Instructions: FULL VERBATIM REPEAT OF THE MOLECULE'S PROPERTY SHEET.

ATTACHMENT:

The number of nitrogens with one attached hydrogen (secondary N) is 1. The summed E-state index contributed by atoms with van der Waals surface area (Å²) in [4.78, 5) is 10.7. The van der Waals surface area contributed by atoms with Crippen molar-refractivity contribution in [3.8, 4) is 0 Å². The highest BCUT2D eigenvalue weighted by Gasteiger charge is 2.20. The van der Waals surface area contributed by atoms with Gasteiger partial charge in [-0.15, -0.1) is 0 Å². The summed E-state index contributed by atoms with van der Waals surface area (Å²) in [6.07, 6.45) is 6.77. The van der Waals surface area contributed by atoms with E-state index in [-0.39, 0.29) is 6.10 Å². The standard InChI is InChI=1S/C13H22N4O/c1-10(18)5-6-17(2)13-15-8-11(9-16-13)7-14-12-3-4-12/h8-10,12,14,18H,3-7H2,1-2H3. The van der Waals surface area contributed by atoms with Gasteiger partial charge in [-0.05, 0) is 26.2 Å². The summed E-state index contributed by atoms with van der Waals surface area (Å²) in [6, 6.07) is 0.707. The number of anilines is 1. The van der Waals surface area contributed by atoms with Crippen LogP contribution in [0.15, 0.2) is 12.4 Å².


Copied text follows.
The number of nitrogens with one attached hydrogen (secondary N) is 1. The summed E-state index contributed by atoms with van der Waals surface area (Å²) in [4.78, 5) is 10.7. The van der Waals surface area contributed by atoms with Crippen molar-refractivity contribution in [3.8, 4) is 0 Å². The highest BCUT2D eigenvalue weighted by Gasteiger charge is 2.20. The van der Waals surface area contributed by atoms with Gasteiger partial charge in [-0.15, -0.1) is 0 Å². The summed E-state index contributed by atoms with van der Waals surface area (Å²) in [6.07, 6.45) is 6.77. The van der Waals surface area contributed by atoms with E-state index in [-0.39, 0.29) is 6.10 Å². The standard InChI is InChI=1S/C13H22N4O/c1-10(18)5-6-17(2)13-15-8-11(9-16-13)7-14-12-3-4-12/h8-10,12,14,18H,3-7H2,1-2H3. The van der Waals surface area contributed by atoms with Gasteiger partial charge in [-0.05, 0) is 26.2 Å². The summed E-state index contributed by atoms with van der Waals surface area (Å²) in [6, 6.07) is 0.707. The number of anilines is 1. The van der Waals surface area contributed by atoms with Crippen LogP contribution in [0.15, 0.2) is 12.4 Å².